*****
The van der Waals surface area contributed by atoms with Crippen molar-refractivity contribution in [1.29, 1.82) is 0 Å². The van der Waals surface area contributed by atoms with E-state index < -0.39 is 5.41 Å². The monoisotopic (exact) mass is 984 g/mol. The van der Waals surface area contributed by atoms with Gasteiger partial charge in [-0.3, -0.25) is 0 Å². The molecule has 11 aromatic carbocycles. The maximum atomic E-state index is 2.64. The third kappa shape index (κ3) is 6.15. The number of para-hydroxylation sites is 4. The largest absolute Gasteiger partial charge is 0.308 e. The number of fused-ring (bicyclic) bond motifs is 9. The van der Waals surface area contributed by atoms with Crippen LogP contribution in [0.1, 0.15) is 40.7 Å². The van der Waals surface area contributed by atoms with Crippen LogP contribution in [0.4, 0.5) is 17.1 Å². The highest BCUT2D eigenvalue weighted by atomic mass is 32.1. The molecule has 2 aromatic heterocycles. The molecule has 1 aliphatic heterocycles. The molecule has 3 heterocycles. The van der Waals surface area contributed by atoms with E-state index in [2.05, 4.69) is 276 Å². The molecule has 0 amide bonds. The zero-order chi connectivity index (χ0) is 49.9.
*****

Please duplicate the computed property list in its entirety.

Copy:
The van der Waals surface area contributed by atoms with Crippen molar-refractivity contribution in [1.29, 1.82) is 0 Å². The van der Waals surface area contributed by atoms with E-state index < -0.39 is 5.41 Å². The monoisotopic (exact) mass is 984 g/mol. The van der Waals surface area contributed by atoms with Gasteiger partial charge in [-0.3, -0.25) is 0 Å². The molecule has 11 aromatic carbocycles. The maximum atomic E-state index is 2.64. The third kappa shape index (κ3) is 6.15. The number of para-hydroxylation sites is 4. The largest absolute Gasteiger partial charge is 0.308 e. The number of fused-ring (bicyclic) bond motifs is 9. The van der Waals surface area contributed by atoms with Crippen LogP contribution in [0.1, 0.15) is 40.7 Å². The van der Waals surface area contributed by atoms with Crippen LogP contribution in [0.4, 0.5) is 17.1 Å². The highest BCUT2D eigenvalue weighted by atomic mass is 32.1. The molecule has 2 aromatic heterocycles. The molecule has 1 aliphatic heterocycles. The molecule has 3 heterocycles. The van der Waals surface area contributed by atoms with E-state index in [2.05, 4.69) is 276 Å². The molecule has 0 amide bonds. The zero-order chi connectivity index (χ0) is 49.9.